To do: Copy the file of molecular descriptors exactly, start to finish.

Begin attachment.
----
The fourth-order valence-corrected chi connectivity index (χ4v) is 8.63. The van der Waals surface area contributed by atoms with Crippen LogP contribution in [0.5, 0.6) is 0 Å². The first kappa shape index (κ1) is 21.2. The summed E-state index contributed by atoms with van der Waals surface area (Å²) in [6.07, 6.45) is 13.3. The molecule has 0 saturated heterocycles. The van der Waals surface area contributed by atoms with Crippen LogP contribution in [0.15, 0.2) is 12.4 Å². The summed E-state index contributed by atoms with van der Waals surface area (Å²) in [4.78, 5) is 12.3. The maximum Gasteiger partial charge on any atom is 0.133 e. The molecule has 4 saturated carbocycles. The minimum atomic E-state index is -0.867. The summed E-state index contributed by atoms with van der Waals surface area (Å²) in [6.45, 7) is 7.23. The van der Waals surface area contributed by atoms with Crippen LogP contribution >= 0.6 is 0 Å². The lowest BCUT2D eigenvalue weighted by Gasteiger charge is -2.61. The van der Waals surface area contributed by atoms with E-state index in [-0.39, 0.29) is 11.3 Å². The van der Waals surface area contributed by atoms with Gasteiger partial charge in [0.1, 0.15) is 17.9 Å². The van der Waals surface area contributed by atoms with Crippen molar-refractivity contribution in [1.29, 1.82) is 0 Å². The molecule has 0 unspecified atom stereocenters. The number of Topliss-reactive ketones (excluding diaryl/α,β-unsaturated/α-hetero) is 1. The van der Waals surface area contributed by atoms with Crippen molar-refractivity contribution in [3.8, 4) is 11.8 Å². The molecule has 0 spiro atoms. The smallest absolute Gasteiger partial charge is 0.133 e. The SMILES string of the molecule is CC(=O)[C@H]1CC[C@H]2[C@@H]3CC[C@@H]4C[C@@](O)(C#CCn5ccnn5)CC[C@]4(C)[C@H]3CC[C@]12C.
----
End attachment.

The fourth-order valence-corrected chi connectivity index (χ4v) is 8.63. The van der Waals surface area contributed by atoms with Crippen LogP contribution in [0.5, 0.6) is 0 Å². The first kappa shape index (κ1) is 21.2. The summed E-state index contributed by atoms with van der Waals surface area (Å²) in [6.07, 6.45) is 13.3. The molecule has 0 saturated heterocycles. The van der Waals surface area contributed by atoms with Crippen LogP contribution in [0.15, 0.2) is 12.4 Å². The summed E-state index contributed by atoms with van der Waals surface area (Å²) in [4.78, 5) is 12.3. The maximum Gasteiger partial charge on any atom is 0.133 e. The molecule has 4 saturated carbocycles. The minimum atomic E-state index is -0.867. The summed E-state index contributed by atoms with van der Waals surface area (Å²) in [6.45, 7) is 7.23. The van der Waals surface area contributed by atoms with Crippen LogP contribution >= 0.6 is 0 Å². The lowest BCUT2D eigenvalue weighted by Gasteiger charge is -2.61. The van der Waals surface area contributed by atoms with E-state index in [-0.39, 0.29) is 11.3 Å². The van der Waals surface area contributed by atoms with Gasteiger partial charge in [0.1, 0.15) is 17.9 Å². The van der Waals surface area contributed by atoms with Crippen molar-refractivity contribution in [1.29, 1.82) is 0 Å². The molecule has 0 unspecified atom stereocenters. The number of Topliss-reactive ketones (excluding diaryl/α,β-unsaturated/α-hetero) is 1. The van der Waals surface area contributed by atoms with Crippen molar-refractivity contribution in [3.8, 4) is 11.8 Å². The molecule has 0 spiro atoms. The smallest absolute Gasteiger partial charge is 0.133 e. The SMILES string of the molecule is CC(=O)[C@H]1CC[C@H]2[C@@H]3CC[C@@H]4C[C@@](O)(C#CCn5ccnn5)CC[C@]4(C)[C@H]3CC[C@]12C.